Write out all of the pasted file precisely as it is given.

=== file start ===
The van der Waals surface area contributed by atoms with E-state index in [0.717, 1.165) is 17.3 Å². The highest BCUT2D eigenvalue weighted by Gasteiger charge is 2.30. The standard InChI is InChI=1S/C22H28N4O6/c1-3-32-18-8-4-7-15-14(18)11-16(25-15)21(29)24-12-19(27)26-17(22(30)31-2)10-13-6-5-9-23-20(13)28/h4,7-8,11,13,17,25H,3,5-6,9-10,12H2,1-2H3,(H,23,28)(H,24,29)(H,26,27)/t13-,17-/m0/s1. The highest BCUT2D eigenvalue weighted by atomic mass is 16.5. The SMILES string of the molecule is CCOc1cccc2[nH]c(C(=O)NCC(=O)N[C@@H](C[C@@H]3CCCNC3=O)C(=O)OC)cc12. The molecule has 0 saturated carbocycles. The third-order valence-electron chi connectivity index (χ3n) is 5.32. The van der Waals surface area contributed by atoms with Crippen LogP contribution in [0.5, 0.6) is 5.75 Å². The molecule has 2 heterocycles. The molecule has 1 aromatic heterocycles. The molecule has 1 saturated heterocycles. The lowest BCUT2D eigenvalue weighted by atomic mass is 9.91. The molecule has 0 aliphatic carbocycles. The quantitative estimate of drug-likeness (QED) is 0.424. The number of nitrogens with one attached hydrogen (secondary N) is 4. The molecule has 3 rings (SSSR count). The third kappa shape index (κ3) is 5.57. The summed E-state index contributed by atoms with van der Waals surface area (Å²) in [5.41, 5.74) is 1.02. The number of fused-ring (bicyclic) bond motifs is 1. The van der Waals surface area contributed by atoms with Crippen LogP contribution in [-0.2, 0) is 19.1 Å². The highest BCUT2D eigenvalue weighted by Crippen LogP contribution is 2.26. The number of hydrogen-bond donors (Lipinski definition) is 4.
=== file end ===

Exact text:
The van der Waals surface area contributed by atoms with E-state index in [0.717, 1.165) is 17.3 Å². The highest BCUT2D eigenvalue weighted by Gasteiger charge is 2.30. The standard InChI is InChI=1S/C22H28N4O6/c1-3-32-18-8-4-7-15-14(18)11-16(25-15)21(29)24-12-19(27)26-17(22(30)31-2)10-13-6-5-9-23-20(13)28/h4,7-8,11,13,17,25H,3,5-6,9-10,12H2,1-2H3,(H,23,28)(H,24,29)(H,26,27)/t13-,17-/m0/s1. The highest BCUT2D eigenvalue weighted by atomic mass is 16.5. The SMILES string of the molecule is CCOc1cccc2[nH]c(C(=O)NCC(=O)N[C@@H](C[C@@H]3CCCNC3=O)C(=O)OC)cc12. The molecule has 0 saturated carbocycles. The third-order valence-electron chi connectivity index (χ3n) is 5.32. The van der Waals surface area contributed by atoms with Crippen LogP contribution in [0.5, 0.6) is 5.75 Å². The molecule has 2 heterocycles. The molecule has 1 aromatic heterocycles. The molecule has 1 saturated heterocycles. The lowest BCUT2D eigenvalue weighted by atomic mass is 9.91. The molecule has 0 aliphatic carbocycles. The quantitative estimate of drug-likeness (QED) is 0.424. The number of nitrogens with one attached hydrogen (secondary N) is 4. The molecule has 3 rings (SSSR count). The third kappa shape index (κ3) is 5.57. The summed E-state index contributed by atoms with van der Waals surface area (Å²) in [5.41, 5.74) is 1.02. The number of fused-ring (bicyclic) bond motifs is 1. The van der Waals surface area contributed by atoms with Crippen LogP contribution in [-0.2, 0) is 19.1 Å². The highest BCUT2D eigenvalue weighted by Crippen LogP contribution is 2.26. The number of hydrogen-bond donors (Lipinski definition) is 4.